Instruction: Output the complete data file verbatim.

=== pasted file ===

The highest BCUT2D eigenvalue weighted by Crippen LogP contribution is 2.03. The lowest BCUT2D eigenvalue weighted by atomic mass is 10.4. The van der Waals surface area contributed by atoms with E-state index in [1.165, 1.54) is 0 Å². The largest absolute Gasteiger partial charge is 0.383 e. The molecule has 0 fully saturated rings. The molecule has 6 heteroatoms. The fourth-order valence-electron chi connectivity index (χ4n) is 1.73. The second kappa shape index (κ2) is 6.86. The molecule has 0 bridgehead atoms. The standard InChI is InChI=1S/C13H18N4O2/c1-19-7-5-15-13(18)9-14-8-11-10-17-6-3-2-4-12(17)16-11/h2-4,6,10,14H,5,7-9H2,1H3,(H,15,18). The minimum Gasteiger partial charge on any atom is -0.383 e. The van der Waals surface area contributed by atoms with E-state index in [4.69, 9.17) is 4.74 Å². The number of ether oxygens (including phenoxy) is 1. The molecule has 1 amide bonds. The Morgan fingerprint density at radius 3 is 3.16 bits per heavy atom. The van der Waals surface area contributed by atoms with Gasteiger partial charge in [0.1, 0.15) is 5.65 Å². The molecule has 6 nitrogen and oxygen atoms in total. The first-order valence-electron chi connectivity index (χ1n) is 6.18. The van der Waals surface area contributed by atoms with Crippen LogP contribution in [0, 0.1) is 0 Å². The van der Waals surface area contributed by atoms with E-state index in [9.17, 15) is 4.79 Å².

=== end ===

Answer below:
The highest BCUT2D eigenvalue weighted by Crippen LogP contribution is 2.03. The lowest BCUT2D eigenvalue weighted by atomic mass is 10.4. The van der Waals surface area contributed by atoms with E-state index in [1.165, 1.54) is 0 Å². The largest absolute Gasteiger partial charge is 0.383 e. The molecule has 0 fully saturated rings. The molecule has 6 heteroatoms. The fourth-order valence-electron chi connectivity index (χ4n) is 1.73. The second kappa shape index (κ2) is 6.86. The molecule has 0 bridgehead atoms. The standard InChI is InChI=1S/C13H18N4O2/c1-19-7-5-15-13(18)9-14-8-11-10-17-6-3-2-4-12(17)16-11/h2-4,6,10,14H,5,7-9H2,1H3,(H,15,18). The minimum Gasteiger partial charge on any atom is -0.383 e. The van der Waals surface area contributed by atoms with E-state index in [4.69, 9.17) is 4.74 Å². The number of ether oxygens (including phenoxy) is 1. The molecule has 1 amide bonds. The Morgan fingerprint density at radius 3 is 3.16 bits per heavy atom. The van der Waals surface area contributed by atoms with Gasteiger partial charge in [0.1, 0.15) is 5.65 Å². The molecule has 6 nitrogen and oxygen atoms in total. The first-order valence-electron chi connectivity index (χ1n) is 6.18. The van der Waals surface area contributed by atoms with Crippen LogP contribution in [0, 0.1) is 0 Å². The van der Waals surface area contributed by atoms with E-state index in [9.17, 15) is 4.79 Å².